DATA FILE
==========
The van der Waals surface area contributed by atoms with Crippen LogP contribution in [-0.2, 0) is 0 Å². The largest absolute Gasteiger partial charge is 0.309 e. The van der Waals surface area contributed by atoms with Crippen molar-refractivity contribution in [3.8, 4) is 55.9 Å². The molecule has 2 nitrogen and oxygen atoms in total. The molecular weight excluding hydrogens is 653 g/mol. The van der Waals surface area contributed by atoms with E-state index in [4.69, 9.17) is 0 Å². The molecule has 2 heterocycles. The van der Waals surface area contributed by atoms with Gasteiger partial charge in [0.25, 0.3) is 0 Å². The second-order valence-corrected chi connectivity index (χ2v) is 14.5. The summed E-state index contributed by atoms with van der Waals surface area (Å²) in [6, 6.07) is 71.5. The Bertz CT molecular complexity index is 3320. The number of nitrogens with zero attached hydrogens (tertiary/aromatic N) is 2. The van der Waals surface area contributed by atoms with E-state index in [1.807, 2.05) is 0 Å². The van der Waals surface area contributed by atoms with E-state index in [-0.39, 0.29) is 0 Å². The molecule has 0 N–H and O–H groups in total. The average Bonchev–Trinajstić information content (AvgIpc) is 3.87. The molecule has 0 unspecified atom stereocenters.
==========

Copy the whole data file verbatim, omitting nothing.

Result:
The van der Waals surface area contributed by atoms with Crippen LogP contribution in [-0.2, 0) is 0 Å². The largest absolute Gasteiger partial charge is 0.309 e. The van der Waals surface area contributed by atoms with Crippen molar-refractivity contribution in [3.8, 4) is 55.9 Å². The molecule has 2 nitrogen and oxygen atoms in total. The molecular weight excluding hydrogens is 653 g/mol. The van der Waals surface area contributed by atoms with E-state index in [4.69, 9.17) is 0 Å². The molecule has 2 heterocycles. The van der Waals surface area contributed by atoms with Gasteiger partial charge in [0.25, 0.3) is 0 Å². The second-order valence-corrected chi connectivity index (χ2v) is 14.5. The summed E-state index contributed by atoms with van der Waals surface area (Å²) in [6, 6.07) is 71.5. The Bertz CT molecular complexity index is 3320. The number of nitrogens with zero attached hydrogens (tertiary/aromatic N) is 2. The van der Waals surface area contributed by atoms with E-state index in [1.807, 2.05) is 0 Å². The van der Waals surface area contributed by atoms with E-state index in [-0.39, 0.29) is 0 Å². The molecule has 0 N–H and O–H groups in total. The average Bonchev–Trinajstić information content (AvgIpc) is 3.87. The molecule has 0 unspecified atom stereocenters.